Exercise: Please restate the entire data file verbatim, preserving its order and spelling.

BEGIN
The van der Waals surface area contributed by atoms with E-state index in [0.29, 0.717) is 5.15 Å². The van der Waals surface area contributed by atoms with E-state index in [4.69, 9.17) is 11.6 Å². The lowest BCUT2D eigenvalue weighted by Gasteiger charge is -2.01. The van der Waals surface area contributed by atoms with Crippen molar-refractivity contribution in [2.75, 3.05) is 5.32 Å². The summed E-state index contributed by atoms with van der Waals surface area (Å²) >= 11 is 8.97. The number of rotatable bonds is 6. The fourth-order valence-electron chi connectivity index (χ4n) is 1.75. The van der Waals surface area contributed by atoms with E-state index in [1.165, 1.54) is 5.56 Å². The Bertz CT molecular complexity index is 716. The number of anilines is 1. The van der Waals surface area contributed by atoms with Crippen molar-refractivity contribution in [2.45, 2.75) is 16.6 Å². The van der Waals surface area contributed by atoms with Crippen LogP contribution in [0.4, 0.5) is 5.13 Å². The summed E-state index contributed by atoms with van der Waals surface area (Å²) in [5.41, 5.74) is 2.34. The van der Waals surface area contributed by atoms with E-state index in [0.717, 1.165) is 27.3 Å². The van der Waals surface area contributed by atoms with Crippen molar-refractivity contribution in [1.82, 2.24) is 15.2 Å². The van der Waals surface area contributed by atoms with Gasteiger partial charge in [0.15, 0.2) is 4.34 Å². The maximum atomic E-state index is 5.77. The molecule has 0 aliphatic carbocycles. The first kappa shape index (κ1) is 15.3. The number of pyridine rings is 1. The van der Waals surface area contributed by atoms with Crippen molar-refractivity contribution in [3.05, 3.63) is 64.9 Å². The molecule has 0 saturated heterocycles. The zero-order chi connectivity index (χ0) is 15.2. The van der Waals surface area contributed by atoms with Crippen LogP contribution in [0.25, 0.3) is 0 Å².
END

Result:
The van der Waals surface area contributed by atoms with E-state index in [0.29, 0.717) is 5.15 Å². The van der Waals surface area contributed by atoms with E-state index in [4.69, 9.17) is 11.6 Å². The lowest BCUT2D eigenvalue weighted by Gasteiger charge is -2.01. The van der Waals surface area contributed by atoms with Crippen molar-refractivity contribution in [2.75, 3.05) is 5.32 Å². The summed E-state index contributed by atoms with van der Waals surface area (Å²) >= 11 is 8.97. The number of rotatable bonds is 6. The fourth-order valence-electron chi connectivity index (χ4n) is 1.75. The van der Waals surface area contributed by atoms with E-state index in [1.165, 1.54) is 5.56 Å². The Bertz CT molecular complexity index is 716. The number of anilines is 1. The van der Waals surface area contributed by atoms with Crippen molar-refractivity contribution in [2.45, 2.75) is 16.6 Å². The van der Waals surface area contributed by atoms with Crippen LogP contribution in [0.4, 0.5) is 5.13 Å². The summed E-state index contributed by atoms with van der Waals surface area (Å²) in [5.41, 5.74) is 2.34. The van der Waals surface area contributed by atoms with E-state index in [0.717, 1.165) is 27.3 Å². The van der Waals surface area contributed by atoms with Crippen molar-refractivity contribution in [1.82, 2.24) is 15.2 Å². The van der Waals surface area contributed by atoms with Gasteiger partial charge in [0.15, 0.2) is 4.34 Å². The maximum atomic E-state index is 5.77. The molecule has 0 aliphatic carbocycles. The first kappa shape index (κ1) is 15.3. The number of pyridine rings is 1. The van der Waals surface area contributed by atoms with Crippen molar-refractivity contribution in [3.05, 3.63) is 64.9 Å². The molecule has 0 saturated heterocycles. The zero-order chi connectivity index (χ0) is 15.2. The van der Waals surface area contributed by atoms with Crippen LogP contribution in [0.25, 0.3) is 0 Å².